Positron Emission Tomography/Computed Tomography (PET/CT) for Diagnosis and Monitoring of Cervical Cancer
December 31, 2009 | Evidence Reports
This report examines the use of PET/CT scanning for diagnosis of and management of cervical cancer. The use of PET/CT or PET for screening asymptomatic women for cervical cancer is beyond the scope of this report. Other diagnostic and imaging technologies are outside the scope of this report, as are any other issues, outcomes, patient categories, or questions about cervical cancer diagnosis and management not explicitly mentioned in the Key Questions.
Rapidly dividing tumor cells metabolize large amounts of glucose. The uptake of the radioactive tracer 18F fluorodeoxyglucose (FDG) can be monitored by positron emission tomography (PET) and provide images of regional glucose metabolism. Areas of elevated metabolism, which may be tumor cells, can be visualized on the PET images. Non-invasive PET images may be able to accurately identify malignant cervical tissue.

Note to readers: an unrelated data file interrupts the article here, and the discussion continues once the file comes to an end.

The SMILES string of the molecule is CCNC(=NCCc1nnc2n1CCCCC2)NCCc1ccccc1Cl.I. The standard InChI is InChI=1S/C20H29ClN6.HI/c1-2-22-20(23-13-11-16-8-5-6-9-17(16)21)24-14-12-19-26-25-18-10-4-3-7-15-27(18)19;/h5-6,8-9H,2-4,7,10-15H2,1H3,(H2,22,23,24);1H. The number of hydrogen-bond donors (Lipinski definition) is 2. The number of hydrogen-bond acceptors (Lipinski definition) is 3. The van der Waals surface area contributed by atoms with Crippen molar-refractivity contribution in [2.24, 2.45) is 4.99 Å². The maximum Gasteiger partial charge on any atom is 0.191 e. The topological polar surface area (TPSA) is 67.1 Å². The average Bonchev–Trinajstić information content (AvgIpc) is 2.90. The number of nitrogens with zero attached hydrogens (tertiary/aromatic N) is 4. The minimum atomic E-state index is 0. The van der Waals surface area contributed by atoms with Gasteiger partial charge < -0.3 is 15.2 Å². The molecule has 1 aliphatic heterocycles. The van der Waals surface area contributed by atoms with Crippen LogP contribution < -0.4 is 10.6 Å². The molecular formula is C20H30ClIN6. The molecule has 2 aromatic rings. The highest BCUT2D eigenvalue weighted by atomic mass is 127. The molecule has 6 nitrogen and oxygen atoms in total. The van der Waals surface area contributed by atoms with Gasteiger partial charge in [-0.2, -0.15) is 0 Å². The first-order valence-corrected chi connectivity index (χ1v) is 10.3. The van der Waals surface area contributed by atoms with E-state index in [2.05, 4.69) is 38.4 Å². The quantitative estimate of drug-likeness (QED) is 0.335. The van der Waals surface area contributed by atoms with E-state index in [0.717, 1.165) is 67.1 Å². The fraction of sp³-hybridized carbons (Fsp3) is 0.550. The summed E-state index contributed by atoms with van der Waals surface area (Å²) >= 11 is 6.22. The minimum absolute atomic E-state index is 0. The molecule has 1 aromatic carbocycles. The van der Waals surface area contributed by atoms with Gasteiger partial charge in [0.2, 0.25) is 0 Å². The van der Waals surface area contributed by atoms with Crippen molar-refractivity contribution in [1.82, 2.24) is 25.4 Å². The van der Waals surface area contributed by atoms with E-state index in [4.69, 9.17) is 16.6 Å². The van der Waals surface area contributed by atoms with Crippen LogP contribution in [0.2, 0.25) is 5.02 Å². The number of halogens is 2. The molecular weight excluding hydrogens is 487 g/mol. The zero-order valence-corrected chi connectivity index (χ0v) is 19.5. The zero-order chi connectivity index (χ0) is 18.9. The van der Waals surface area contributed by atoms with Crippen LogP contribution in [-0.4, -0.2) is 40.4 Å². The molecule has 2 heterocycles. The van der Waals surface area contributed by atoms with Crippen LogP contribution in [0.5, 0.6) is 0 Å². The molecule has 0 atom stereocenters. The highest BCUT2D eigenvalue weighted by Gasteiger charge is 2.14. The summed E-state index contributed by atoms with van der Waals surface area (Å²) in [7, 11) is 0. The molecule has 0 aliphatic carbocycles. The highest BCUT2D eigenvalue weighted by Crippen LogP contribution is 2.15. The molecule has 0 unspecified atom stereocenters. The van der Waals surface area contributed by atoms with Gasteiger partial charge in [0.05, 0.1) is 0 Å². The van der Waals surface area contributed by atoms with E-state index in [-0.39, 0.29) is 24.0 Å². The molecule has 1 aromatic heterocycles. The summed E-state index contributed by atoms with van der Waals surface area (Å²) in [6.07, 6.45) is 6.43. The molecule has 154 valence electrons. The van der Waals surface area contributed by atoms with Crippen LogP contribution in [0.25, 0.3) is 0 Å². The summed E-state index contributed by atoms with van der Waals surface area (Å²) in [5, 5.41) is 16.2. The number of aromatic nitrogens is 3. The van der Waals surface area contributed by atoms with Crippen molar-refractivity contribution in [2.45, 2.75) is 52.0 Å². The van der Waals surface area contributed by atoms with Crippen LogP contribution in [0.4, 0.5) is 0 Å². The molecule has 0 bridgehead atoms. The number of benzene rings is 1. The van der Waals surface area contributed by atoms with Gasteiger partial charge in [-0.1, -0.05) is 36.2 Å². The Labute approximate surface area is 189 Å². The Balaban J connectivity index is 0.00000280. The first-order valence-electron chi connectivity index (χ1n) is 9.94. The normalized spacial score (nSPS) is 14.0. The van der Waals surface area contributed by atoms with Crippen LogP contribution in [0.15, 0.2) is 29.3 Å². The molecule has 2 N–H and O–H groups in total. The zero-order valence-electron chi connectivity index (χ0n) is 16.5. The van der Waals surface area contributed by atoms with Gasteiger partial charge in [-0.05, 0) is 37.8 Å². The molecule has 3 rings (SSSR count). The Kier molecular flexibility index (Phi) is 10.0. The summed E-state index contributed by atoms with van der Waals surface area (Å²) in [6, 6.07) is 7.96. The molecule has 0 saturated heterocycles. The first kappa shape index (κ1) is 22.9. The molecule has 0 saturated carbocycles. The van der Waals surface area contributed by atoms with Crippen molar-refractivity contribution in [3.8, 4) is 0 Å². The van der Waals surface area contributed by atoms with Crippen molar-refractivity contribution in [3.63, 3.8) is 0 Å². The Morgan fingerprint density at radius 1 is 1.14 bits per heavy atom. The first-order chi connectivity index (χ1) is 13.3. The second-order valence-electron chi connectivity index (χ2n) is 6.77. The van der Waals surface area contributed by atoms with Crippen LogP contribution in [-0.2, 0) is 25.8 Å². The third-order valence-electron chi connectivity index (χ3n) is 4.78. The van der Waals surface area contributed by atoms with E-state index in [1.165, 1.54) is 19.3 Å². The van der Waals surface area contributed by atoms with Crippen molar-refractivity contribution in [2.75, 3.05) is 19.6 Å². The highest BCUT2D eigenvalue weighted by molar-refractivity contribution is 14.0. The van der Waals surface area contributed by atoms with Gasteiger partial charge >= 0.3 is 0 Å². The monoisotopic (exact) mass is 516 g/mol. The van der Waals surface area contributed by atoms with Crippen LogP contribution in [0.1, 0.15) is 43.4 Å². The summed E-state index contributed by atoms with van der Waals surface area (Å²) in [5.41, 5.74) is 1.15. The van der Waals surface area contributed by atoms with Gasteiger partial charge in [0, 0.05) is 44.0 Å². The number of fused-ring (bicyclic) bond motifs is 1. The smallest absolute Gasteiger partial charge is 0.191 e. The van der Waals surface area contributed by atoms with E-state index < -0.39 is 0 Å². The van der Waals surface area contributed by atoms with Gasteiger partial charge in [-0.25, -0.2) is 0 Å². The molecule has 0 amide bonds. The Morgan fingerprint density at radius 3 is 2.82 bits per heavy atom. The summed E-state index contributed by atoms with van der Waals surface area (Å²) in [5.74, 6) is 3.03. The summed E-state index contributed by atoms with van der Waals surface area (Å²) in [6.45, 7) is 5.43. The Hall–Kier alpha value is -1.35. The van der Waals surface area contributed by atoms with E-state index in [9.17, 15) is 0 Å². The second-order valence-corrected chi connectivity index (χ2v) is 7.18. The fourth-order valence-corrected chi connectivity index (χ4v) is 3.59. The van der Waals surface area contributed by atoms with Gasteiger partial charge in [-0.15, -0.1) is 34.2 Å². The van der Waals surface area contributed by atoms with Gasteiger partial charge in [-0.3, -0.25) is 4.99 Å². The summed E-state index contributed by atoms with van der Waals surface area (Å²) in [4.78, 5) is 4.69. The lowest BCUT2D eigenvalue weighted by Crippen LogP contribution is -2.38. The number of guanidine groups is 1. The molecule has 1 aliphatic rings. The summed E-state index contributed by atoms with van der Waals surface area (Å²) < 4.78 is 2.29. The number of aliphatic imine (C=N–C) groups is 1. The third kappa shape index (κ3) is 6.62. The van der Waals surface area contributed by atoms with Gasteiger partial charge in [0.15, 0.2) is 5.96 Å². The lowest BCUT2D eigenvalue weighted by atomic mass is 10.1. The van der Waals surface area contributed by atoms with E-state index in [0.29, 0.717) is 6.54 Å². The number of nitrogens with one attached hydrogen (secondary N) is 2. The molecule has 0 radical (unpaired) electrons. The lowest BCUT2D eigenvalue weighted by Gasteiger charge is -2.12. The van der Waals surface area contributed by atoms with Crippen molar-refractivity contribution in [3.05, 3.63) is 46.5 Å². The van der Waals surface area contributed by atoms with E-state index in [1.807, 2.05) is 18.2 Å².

Current clinical practice for cervical cancer is to use a combined computed tomography (CT)/PET scanner. The combined machine uses x-rays to generate anatomical images (CT scanning) upon which the PET images of metabolism can be overlaid on the workstation.
PET/CT is usually performed on an outpatient...